One of the men hit the boy. Between one breath and the next, the crowd descend upon them in a fury. A woman raised her water jar high, then brought it crashing down on an Outlooker's skull. Fists and elbows made dull, thudding sounds as they hit flesh. Breathless grunts and outraged screams filled the air. Tansen smelled bloodlust and was so astonished by the suddenness of the riot that he nearly forgot his hostage, who made a clumsy attempt to escape.

"If you won't kill him," the fisherman shouted above the noise, "then let me!"

"Wait, old man! There's—"

Tansen's words were cut off as a group of flailing bodies tumbled straight into him. He crashed backwards into stacks of dried fish, then slipped on spilled oil as he surged back to his feet. The Outlooker he'd used as a hostage was already crawling away, pursued by the old man, who was brandishing a small fish-gutting knife. Tansen heard the horn being blown in one of the city's watchtowers and realized the alarm had been sounded. This sudden brawl was about to be raided by more Outlookers, who would imprison everyone present, if not execute them on the spot. He had no stop the fighting while everyone still had time to get away; he had caused it, after all.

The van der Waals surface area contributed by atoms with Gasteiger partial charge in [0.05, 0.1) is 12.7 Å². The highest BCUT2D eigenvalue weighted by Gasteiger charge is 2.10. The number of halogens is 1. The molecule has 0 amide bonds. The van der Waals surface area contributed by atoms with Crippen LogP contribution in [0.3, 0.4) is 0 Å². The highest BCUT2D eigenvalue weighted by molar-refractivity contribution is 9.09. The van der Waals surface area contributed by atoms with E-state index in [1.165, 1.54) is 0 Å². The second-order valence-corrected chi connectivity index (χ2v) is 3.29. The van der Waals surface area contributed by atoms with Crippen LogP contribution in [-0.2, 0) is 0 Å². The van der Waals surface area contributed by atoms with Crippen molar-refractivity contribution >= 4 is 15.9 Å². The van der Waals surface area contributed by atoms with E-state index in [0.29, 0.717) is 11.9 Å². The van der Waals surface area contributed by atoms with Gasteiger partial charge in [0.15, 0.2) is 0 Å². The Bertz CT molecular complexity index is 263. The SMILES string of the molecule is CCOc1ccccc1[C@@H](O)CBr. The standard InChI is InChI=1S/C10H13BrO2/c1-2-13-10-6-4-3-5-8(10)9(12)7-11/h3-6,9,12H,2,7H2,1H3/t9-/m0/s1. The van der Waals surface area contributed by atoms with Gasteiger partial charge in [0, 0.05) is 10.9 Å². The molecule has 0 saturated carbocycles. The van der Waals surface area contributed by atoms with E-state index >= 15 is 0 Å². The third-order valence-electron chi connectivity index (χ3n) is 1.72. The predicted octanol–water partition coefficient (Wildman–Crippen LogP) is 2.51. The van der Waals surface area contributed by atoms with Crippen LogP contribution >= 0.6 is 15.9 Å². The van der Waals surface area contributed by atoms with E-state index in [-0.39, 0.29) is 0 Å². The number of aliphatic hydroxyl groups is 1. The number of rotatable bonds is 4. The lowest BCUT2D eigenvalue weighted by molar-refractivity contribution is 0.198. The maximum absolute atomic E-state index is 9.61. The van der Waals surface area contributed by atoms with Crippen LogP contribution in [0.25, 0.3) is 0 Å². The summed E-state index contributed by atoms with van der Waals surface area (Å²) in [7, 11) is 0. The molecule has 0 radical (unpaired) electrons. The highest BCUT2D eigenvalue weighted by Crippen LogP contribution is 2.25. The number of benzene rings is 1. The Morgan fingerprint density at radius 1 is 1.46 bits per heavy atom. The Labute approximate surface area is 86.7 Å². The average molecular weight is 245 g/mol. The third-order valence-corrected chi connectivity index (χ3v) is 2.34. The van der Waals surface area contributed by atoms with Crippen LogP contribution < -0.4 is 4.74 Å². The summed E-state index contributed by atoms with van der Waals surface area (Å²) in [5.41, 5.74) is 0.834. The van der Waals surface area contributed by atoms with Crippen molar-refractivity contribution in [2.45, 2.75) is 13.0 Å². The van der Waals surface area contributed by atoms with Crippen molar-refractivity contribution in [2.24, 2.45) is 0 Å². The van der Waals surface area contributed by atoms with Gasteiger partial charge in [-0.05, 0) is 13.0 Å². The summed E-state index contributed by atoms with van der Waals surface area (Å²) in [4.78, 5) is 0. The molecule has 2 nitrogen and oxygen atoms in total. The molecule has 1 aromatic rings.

Keeping one sword unsheathed, he seized a dull copper bell from the tumble of what had been a market stall only moments ago, then climbed atop a peddler's cart and started ringing it.

A donkey was the first living thing to take the slightest notice of him. Slapping its rump with his sword as it clattered past, he shouted to the crowd, "Go! The Valdani are coming! Run!"